The Mexican revolution did not lead to socialism, but it did create a nation that supported progressive causes throughout the world. Apart from the USSR, Mexico was the only country to give unqualified support and recognition to the Spanish Republic, welcomed at least 20,000 Republican refugees, and never had diplomatic relations with the Franco regime. In fact, relations with Spain were only re-established in 1977.

However it is certain that the revolution was stalled and prevented from going further by the liberal bourgeoisie that had benefited most from the overthrow of the old order. The Communist Party, founded in 1919, was illegal for much of the period. The new ruling class was made up of lawyers and professionals who were certainly social progressives, but had a real fear of the masses seizing power. They had no hesitation in using force to put down trade union militancy.
It is perhaps not surprising that they were happy to grant asylum to Leon Trotsky at the same time as clamping down on Marxist-Leninists. David Alfaro Siqueiros, one of the artists featured prominently in this exhibition, was even arrested and expelled from Mexico for his alleged involvement in one of the many plots to assassinate Trotsky, who was certainly not welcomed with open arms by Mexican revolutionaries! As the years and decades progressed, the ruling Institutional Revolutionary Party sank into a mire of corruption and patronage and became a self-serving elite.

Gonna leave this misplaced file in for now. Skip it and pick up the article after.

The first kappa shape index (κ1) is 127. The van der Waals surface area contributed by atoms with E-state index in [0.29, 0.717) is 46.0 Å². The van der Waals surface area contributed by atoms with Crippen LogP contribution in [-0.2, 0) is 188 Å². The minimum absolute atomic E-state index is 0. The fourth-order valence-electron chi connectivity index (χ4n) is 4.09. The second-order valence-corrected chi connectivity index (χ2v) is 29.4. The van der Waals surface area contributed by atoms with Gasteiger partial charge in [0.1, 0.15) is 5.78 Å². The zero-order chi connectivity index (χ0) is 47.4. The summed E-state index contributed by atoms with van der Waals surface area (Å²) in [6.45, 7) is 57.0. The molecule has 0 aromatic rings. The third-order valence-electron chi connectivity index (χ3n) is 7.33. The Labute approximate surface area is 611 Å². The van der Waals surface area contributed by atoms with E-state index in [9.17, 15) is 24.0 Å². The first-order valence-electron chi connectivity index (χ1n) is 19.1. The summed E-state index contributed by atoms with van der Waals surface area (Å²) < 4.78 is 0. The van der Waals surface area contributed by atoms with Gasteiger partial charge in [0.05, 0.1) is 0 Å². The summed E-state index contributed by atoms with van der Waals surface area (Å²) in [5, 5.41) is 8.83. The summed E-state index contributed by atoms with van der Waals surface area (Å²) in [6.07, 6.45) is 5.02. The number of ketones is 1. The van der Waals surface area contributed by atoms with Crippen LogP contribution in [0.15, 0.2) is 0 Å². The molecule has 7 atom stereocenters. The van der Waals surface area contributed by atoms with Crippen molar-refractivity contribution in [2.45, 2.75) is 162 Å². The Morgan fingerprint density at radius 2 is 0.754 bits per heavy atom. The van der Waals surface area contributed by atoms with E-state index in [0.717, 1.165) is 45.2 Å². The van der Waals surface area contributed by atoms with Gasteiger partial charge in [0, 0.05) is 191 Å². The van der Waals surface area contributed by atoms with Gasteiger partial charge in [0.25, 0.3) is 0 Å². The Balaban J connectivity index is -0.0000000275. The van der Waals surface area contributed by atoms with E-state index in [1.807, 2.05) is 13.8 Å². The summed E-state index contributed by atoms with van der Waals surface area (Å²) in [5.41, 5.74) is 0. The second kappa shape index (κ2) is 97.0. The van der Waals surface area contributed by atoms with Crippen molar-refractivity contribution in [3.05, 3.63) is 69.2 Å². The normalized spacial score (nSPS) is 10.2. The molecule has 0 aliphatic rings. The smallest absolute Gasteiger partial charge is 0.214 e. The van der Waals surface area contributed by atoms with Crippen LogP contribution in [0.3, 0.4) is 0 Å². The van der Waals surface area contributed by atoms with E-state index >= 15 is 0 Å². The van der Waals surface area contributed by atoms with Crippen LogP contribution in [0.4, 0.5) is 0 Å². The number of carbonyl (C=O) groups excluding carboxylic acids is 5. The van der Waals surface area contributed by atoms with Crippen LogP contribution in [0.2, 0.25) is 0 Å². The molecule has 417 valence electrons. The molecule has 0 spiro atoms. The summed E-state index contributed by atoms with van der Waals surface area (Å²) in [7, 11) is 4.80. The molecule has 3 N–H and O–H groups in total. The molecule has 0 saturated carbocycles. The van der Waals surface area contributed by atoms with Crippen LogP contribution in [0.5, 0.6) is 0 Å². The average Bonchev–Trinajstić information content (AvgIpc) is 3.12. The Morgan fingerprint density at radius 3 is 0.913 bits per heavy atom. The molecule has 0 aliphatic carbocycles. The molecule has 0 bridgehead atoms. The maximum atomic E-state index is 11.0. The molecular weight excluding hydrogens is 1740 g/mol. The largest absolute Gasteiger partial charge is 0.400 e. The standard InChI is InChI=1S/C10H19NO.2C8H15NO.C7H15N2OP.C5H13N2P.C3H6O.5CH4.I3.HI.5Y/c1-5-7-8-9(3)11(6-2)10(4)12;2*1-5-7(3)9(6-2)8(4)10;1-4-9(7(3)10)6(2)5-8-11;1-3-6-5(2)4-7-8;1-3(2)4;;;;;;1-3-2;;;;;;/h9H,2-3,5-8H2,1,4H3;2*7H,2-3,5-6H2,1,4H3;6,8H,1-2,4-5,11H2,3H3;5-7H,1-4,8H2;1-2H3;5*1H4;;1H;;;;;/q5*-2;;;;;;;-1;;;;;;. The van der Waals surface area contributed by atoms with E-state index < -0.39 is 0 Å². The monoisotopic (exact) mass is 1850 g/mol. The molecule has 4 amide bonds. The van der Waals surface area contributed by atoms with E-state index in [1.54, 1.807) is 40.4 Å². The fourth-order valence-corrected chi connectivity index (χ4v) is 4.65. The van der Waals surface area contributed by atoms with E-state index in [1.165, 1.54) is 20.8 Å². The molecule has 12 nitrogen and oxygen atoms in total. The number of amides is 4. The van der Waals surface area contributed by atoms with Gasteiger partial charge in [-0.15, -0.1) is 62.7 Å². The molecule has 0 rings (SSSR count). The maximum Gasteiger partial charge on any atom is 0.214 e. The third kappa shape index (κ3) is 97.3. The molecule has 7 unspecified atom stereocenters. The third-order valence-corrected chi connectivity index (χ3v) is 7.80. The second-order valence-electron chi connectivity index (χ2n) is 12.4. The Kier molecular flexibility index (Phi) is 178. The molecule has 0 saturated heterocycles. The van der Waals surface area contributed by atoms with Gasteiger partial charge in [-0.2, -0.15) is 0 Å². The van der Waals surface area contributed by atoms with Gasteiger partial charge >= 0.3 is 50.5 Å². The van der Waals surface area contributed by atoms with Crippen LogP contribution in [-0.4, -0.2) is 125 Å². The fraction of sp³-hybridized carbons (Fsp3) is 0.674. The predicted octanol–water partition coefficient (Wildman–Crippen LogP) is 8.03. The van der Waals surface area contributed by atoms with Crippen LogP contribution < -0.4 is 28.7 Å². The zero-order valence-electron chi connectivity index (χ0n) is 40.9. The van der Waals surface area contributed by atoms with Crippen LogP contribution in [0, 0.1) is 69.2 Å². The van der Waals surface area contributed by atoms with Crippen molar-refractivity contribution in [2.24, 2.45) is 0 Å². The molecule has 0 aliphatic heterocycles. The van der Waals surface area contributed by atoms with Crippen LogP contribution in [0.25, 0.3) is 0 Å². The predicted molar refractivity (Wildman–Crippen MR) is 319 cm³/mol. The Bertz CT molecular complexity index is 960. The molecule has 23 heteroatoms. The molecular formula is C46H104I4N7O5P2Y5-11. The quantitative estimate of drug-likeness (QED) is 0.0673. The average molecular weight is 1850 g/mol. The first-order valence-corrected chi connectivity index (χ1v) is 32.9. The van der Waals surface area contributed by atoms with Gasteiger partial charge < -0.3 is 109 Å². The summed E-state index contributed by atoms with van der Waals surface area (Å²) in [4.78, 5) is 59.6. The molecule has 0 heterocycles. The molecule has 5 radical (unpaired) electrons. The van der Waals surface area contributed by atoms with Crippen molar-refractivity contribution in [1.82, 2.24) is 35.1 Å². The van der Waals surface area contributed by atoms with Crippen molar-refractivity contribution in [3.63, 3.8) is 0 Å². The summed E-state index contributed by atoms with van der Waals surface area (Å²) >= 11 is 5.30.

It was in the field of art that the Mexican revolution made perhaps its greatest impact on the imagination of the world. Vast murals, monumental buildings, paintings, ceramics, and textiles, and an enthusiastic promotion of completely free artistic expression in all fields made Mexico the centre of innovation. The indigenous culture of Aztecs, Olmecs, and Mayans was fused with European styles to create a dynamic resurgence of national identity.

Printmaking was just one aspect of the cultural awakening of Mexico, but it was an art form immediately accessible to the masses it celebrated. What we see in this exhibition is an affirmation of the dynamism of the downtrodden sections of society once they stop regarding themselves as defenceless victims. This art is empowering and glorifies the dignity of every human being. The enemies of humanity are not invincible; they are paper tigers, parasites that shrivel away when they can no longer leech from the people they oppress.